|Publication number||US4314451 A|
|Application number||US 06/200,626|
|Publication date||Feb 9, 1982|
|Filing date||Oct 27, 1980|
|Priority date||Oct 27, 1980|
|Also published as||CA1152344A, CA1152344A1|
|Publication number||06200626, 200626, US 4314451 A, US 4314451A, US-A-4314451, US4314451 A, US4314451A|
|Inventors||Richard L. Leeds, Jeffrey A. Montross, Richard J. Barbini|
|Original Assignee||Airco, Inc.|
|Export Citation||BiBTeX, EndNote, RefMan|
|Patent Citations (4), Referenced by (79), Classifications (25)|
|External Links: USPTO, USPTO Assignment, Espacenet|
The present invention relates to improved methods and apparatus for controlling the temperature of a product and, more particularly, to methods and apparatus to which a viscous food product is chilled with CO2.
In the course of processing certain products such as ground beef or cut chicken, it is frequently necessary to chill such products to a desired temperature. Typically, chilling is required to enable formation of such products in particular shapes, e.g. a hamburger, which may be then frozen prior to shipment to a restaurant or the like. It is known to chill ground beef, for example, in a blender by adding a refrigerant to the blender, such that the mixture of the beef and refrigerant by an impeller causes the beef to be chilled to a temperature, typically on the order of 30° F. Although the actual temperature of such ground beef can be sensed by one or more temperature measuring instruments disposed in the blender, such a technique requires careful placement of these instruments and only yields point source temperature indications and many times, does not provide an indication of the overall beef temperature. Thus, although a temperature of 30° F. may be indicated by one instrument, other locations in the blender may not be experiencing the same temperature and thus, the beef product may not be uniformly chilled to this temperature. Typically, a refrigerant such as CO2 is added to a blender at a predetermined flow rate for a given interval of time, which is set in response to the normal initial temperature of the beef and the total weight thereof in the blender. However, as the initial temperature of the beef and the fat content thereof may vary from average values, simply introducing CO2 into the blender for a predetermined time interval under the control of a timer does not assure that a desired final temperature of the beef will exist at the end of such time interval. For example, if the initial temperature of the beef is higher than average, the final temperature will likewise be above a desired value and, it the initial beef temperature is lower than an assumed value, the final temperature thereof will also be lower, which in turn requires that the processor must wait for the batch of chilled beef to warm up so that further processing steps, such as forming hamburger patties, or the like, may be conducted. Such delays, of course, reduce the through-put of the overall meat processing plant and also entail unnecessary consumption of CO2.
In previously known systems wherein the flow of CO2 is controlled by means of a timer, as described above, liquid CO2 is caused to flow through a control valve and is emitted into a blender from a "snow horn" or other suitable devices as solid and gaseous CO2. As the pressure in a liquid CO2 storage vessel decreases, the actual solid CO2 delivered to the blender will be reduced and consequently, in a given time interval, less refrigeration is provided to the blender than would be provided, were the liquid CO2 pressure to remain constant. Thus, simply using a timer to control the flow of CO2 to a blender frequently results in inaccurate amounts of this refrigerant being supplied, which in turn results in frequent failure to bring the beef, or other product, to a desired temperature at the end of a time interval set by the timer device. Although thermometers or other temperature indicating instruments may be utilized to check the temperature of beef at the end of a time interval in a blender, it is not unknown for operators to mistakenly leave such instruments in the batch, which error may result in the loss of an entire batch of beef product.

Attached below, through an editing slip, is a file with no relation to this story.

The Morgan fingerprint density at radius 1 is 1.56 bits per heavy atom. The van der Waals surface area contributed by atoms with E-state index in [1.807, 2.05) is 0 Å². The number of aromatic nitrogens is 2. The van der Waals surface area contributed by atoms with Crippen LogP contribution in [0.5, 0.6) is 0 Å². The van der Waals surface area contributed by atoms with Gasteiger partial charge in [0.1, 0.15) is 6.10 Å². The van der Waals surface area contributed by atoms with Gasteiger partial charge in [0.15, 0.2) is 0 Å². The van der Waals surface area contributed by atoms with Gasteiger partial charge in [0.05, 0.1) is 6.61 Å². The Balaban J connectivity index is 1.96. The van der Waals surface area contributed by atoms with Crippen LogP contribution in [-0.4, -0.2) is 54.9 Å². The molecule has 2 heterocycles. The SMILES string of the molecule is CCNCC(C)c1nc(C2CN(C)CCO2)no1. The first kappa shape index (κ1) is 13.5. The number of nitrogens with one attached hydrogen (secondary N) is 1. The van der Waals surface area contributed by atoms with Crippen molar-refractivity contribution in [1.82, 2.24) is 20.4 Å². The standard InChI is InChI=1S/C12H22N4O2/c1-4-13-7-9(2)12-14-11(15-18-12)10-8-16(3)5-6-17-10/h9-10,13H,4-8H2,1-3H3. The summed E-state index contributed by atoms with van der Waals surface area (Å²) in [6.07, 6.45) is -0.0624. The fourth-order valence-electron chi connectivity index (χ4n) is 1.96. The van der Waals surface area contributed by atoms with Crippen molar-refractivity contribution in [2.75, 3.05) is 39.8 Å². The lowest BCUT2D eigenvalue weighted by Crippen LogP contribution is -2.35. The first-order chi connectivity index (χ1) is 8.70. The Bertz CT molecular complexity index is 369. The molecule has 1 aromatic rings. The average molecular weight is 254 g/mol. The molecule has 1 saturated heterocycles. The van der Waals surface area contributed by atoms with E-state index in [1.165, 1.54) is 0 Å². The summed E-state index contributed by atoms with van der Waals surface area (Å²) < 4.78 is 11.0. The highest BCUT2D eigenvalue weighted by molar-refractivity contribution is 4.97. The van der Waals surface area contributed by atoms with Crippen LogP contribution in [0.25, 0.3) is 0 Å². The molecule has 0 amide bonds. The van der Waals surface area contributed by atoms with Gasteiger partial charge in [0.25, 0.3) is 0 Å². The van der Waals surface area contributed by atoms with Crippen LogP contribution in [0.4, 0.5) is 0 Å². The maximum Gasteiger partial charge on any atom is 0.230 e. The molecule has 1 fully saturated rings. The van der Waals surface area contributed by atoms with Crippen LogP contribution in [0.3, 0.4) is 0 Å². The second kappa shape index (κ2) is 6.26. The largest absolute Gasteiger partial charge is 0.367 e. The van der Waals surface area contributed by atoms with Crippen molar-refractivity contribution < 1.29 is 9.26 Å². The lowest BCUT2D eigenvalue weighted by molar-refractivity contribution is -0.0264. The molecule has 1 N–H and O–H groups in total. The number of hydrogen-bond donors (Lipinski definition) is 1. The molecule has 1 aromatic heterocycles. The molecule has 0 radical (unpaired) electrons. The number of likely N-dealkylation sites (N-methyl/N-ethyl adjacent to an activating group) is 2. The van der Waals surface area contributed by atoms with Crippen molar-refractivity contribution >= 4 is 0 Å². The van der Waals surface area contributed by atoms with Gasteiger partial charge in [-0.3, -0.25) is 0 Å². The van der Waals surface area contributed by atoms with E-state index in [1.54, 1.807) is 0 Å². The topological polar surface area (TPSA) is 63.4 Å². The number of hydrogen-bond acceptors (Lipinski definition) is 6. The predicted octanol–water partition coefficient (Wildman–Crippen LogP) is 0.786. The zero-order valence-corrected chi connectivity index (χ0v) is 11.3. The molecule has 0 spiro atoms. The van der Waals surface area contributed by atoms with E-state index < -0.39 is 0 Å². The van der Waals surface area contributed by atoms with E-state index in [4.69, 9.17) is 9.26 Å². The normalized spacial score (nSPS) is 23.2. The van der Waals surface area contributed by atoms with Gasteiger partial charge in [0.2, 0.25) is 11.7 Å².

It is also known in the prior art to control the supply of a refrigerant which passes in heat exchange relation to a substance being refrigerated by effectively detecting the viscosity of the substance being chilled, as illustrated in U.S. Pat. No. 3,108,449. In the system described in this reference a mechanical coupling is caused to slip when the viscosity of a water-ice mixture exceeds a predetermined value, thereby indicating incipient freezing. Upon this slippage, a switch is de-activated, thereby terminating the supply of refrigerant previously passed through coils in indirect heat exchange relation to the liquid being chilled. Although the refrigeration of this liquid is not dependent on the initial temperature thereof, this prior art system utilizes relatively unreliable mechanical elements such as couplings and springs, which are subject to failure, and the drive motor utilized in this system is still subject to line voltage fluctuations which would cause slippage of the coupling element at instances which do not accurately reflect the viscosity, and hence temperature, of the liquid being refrigerated. In addition, although the flow or refrigerant through the coils is terminated, the refrigerant remaining in the coils continues to supply transient refrigeration to the water-ice product which, in turn, tends to reduce the temperature and viscosity below a predetermined level.